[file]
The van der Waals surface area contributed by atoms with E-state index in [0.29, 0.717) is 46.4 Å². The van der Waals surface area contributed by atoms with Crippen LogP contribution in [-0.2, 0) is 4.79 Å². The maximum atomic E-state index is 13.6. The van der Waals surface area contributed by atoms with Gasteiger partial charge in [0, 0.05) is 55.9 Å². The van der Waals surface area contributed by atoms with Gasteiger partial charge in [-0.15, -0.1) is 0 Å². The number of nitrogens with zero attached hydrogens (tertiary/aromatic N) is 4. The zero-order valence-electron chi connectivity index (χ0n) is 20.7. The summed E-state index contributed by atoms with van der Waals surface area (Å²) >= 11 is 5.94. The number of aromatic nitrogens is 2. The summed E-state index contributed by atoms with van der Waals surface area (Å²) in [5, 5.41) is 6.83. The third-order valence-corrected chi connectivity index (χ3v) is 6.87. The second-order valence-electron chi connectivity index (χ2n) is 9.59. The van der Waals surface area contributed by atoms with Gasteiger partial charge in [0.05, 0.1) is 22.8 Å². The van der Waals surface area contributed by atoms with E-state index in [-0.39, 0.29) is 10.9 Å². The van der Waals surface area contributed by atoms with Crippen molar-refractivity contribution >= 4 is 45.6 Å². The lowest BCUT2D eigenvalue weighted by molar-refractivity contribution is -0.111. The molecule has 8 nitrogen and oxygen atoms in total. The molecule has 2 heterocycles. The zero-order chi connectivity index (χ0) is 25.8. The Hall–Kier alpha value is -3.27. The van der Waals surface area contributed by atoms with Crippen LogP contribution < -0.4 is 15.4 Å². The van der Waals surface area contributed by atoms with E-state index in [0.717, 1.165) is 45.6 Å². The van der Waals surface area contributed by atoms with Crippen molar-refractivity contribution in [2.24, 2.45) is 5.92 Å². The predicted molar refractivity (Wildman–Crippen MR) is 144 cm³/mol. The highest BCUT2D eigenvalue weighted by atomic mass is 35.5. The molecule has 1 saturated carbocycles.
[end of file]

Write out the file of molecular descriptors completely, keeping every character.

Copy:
The van der Waals surface area contributed by atoms with E-state index in [0.29, 0.717) is 46.4 Å². The van der Waals surface area contributed by atoms with Crippen LogP contribution in [-0.2, 0) is 4.79 Å². The maximum atomic E-state index is 13.6. The van der Waals surface area contributed by atoms with Gasteiger partial charge in [0, 0.05) is 55.9 Å². The van der Waals surface area contributed by atoms with Gasteiger partial charge in [-0.15, -0.1) is 0 Å². The number of nitrogens with zero attached hydrogens (tertiary/aromatic N) is 4. The zero-order valence-electron chi connectivity index (χ0n) is 20.7. The summed E-state index contributed by atoms with van der Waals surface area (Å²) >= 11 is 5.94. The number of aromatic nitrogens is 2. The summed E-state index contributed by atoms with van der Waals surface area (Å²) in [5, 5.41) is 6.83. The third-order valence-corrected chi connectivity index (χ3v) is 6.87. The second-order valence-electron chi connectivity index (χ2n) is 9.59. The van der Waals surface area contributed by atoms with Gasteiger partial charge in [0.05, 0.1) is 22.8 Å². The van der Waals surface area contributed by atoms with E-state index in [-0.39, 0.29) is 10.9 Å². The van der Waals surface area contributed by atoms with Crippen molar-refractivity contribution >= 4 is 45.6 Å². The lowest BCUT2D eigenvalue weighted by molar-refractivity contribution is -0.111. The molecule has 8 nitrogen and oxygen atoms in total. The molecule has 2 heterocycles. The zero-order chi connectivity index (χ0) is 25.8. The Hall–Kier alpha value is -3.27. The van der Waals surface area contributed by atoms with Crippen LogP contribution < -0.4 is 15.4 Å². The van der Waals surface area contributed by atoms with E-state index in [0.717, 1.165) is 45.6 Å². The van der Waals surface area contributed by atoms with Crippen molar-refractivity contribution in [2.24, 2.45) is 5.92 Å². The predicted molar refractivity (Wildman–Crippen MR) is 144 cm³/mol. The highest BCUT2D eigenvalue weighted by atomic mass is 35.5. The molecule has 1 saturated carbocycles.